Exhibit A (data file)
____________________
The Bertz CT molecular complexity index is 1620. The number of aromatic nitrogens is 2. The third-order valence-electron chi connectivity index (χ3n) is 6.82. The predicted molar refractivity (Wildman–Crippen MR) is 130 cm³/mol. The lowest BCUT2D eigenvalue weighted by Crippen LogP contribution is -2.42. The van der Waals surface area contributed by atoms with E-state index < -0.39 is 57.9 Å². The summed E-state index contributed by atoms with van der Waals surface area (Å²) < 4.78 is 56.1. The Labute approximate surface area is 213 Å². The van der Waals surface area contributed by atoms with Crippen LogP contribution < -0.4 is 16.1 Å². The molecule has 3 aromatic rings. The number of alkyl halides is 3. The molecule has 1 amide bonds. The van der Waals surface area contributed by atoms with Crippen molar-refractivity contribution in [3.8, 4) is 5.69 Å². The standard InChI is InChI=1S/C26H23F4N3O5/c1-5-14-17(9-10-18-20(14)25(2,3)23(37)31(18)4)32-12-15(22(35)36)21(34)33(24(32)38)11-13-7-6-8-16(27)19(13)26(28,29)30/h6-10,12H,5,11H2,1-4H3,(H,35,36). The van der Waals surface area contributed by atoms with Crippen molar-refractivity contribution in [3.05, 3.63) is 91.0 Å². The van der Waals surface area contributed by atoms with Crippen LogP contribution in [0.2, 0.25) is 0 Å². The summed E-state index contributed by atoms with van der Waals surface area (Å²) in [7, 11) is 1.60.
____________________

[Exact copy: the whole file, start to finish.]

The Bertz CT molecular complexity index is 1620. The number of aromatic nitrogens is 2. The third-order valence-electron chi connectivity index (χ3n) is 6.82. The predicted molar refractivity (Wildman–Crippen MR) is 130 cm³/mol. The lowest BCUT2D eigenvalue weighted by Crippen LogP contribution is -2.42. The van der Waals surface area contributed by atoms with E-state index < -0.39 is 57.9 Å². The summed E-state index contributed by atoms with van der Waals surface area (Å²) < 4.78 is 56.1. The Labute approximate surface area is 213 Å². The van der Waals surface area contributed by atoms with Crippen LogP contribution < -0.4 is 16.1 Å². The molecule has 3 aromatic rings. The number of alkyl halides is 3. The molecule has 1 amide bonds. The van der Waals surface area contributed by atoms with Crippen molar-refractivity contribution in [3.8, 4) is 5.69 Å². The standard InChI is InChI=1S/C26H23F4N3O5/c1-5-14-17(9-10-18-20(14)25(2,3)23(37)31(18)4)32-12-15(22(35)36)21(34)33(24(32)38)11-13-7-6-8-16(27)19(13)26(28,29)30/h6-10,12H,5,11H2,1-4H3,(H,35,36). The van der Waals surface area contributed by atoms with Crippen molar-refractivity contribution in [3.05, 3.63) is 91.0 Å². The van der Waals surface area contributed by atoms with Crippen LogP contribution in [0.2, 0.25) is 0 Å². The summed E-state index contributed by atoms with van der Waals surface area (Å²) in [7, 11) is 1.60.